The term General Manager, which comes from the Ancient Latin word “manu agere” (Manage), contains the definition of an executive person who has overall responsibility for managing both the revenue and cost elements of a company’s income statement, known as profit & loss (P&L) responsibility.

Risultati immagini per Organizational Chart Templates for hotels

“General Manager” was originally a proper noun referring to this mythical figure of Manager. The use of “Manager” as a common noun to refer to members of a generic species of AI-headed creatures developed much later, in 20th-century fantasy genre fiction.

In many cases, the general manager of a business is given a different formal title or titles. Most corporate managers now are given the titles of chief executive officer (CEO) or president.

The General Manager reports to the hotel owner(s), a management company or a board of directors and Area General Manager.

It’s very hard to find the perfect General Manager of a Hotel Labyrinth, this Mythological person is a seasoned and highly intelligent hotel professional with outstanding, management skills and extensive hands-on experience.

It’s very hard to find the perfect General Manager of a “Hotel Labyrinth”, this Mythological person should be an enriched and highly intelligent hotel professional with outstanding management skills and extensive hands-on experience.

Available to consider the brand itself as his own Brand and to work when needed, including long shifts, unusual hours, weekends, holidays, and nights. This is necessary due to the nature of lodging: people stay overnight, on weekends and on holidays.

It’s like a Mythological figure with a fantastic oral and written communication skills, it’s like Antifonte, one of the best antique Greek speakers, who was the first who got the publications of his works; Good at working both alone and in a team; with super powers in problem-solving and great abilities to be calm, clear, quick thinking when putting under pressure.

How to become a hero and a Mythological figure?


First, we need to study the Greek mythology which is explicitly embodied in a large collection of narratives and, implicitly, in Greek representational arts, such as vase-paintings and votive gifts. Greek myths’ attempts to explain the origins of the world, and narrate the lives and adventures of a wide variety of gods, goddesses, heroes, heroines and mythological creatures. Mythical narration definitely plays an important role in nearly every genre of Greek literature.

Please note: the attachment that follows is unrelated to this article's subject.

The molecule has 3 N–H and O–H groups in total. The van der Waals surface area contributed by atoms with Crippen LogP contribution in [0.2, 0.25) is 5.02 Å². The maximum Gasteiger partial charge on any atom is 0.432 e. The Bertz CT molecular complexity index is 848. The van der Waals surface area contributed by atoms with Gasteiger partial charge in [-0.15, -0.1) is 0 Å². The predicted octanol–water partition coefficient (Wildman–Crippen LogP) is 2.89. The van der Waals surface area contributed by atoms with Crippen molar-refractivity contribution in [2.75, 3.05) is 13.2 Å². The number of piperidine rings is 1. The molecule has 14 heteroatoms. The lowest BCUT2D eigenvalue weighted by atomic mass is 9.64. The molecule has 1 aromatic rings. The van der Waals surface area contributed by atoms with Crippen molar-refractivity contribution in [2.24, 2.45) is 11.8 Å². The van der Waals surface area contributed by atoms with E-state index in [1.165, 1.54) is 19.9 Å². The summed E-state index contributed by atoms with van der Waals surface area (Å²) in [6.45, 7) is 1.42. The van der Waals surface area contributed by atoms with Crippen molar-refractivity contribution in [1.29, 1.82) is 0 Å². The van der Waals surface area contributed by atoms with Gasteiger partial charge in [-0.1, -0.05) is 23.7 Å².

But for a comprehensive hotel education program, it’s very important to choose a 4-year bachelor program. However, there are other options, such as certifications, associate degrees and training programs, readily available as well. Always make sure that the program you’re looking into is accredited by the ACPHA, meaning that it has been evaluated and approved by an authoritative agency. General Manager needs to have a good education such as a diploma in hospitality management and being plenty of industry experience.

Remember that Hotel General Managers are in charge of estimating costs draw up plans and budget of food, dealing with Finance and budgets, marketing sales and much more. So it’s an essential skill to learn how to budget. In the end, hotel managers need to have made a decent profit, and at the same time have satisfied all customers with a pleasant and accommodating hotel experience.

Experience is also needed: at least 15 to 20 years experience in the hospitality industry, with significant experience in the luxury and international hotel field, ideally including experience in remote locations. And 5 to 10 years of experience as a General Manager or Assistant General Manager.


Be careful aspiring General Manager, Minotaur is eventually killed by the Athenian hero Theseus.



   1. The General Managers,  John P. Kotter  
   2. Becoming a Top Manager: Tools and Lessons in Transitioning to General Management, Kevin  Kaiser
  3. Innovation and the General Manager,  Clayton M. Christensen     
Dettagli prodotto4. Revenue Superstar!: The Simple Rules of Hotel Revenue Management, Johan Hammer
Dettagli prodotto5. Hotel Management and Operations,  Michael J., PhD O’Fallon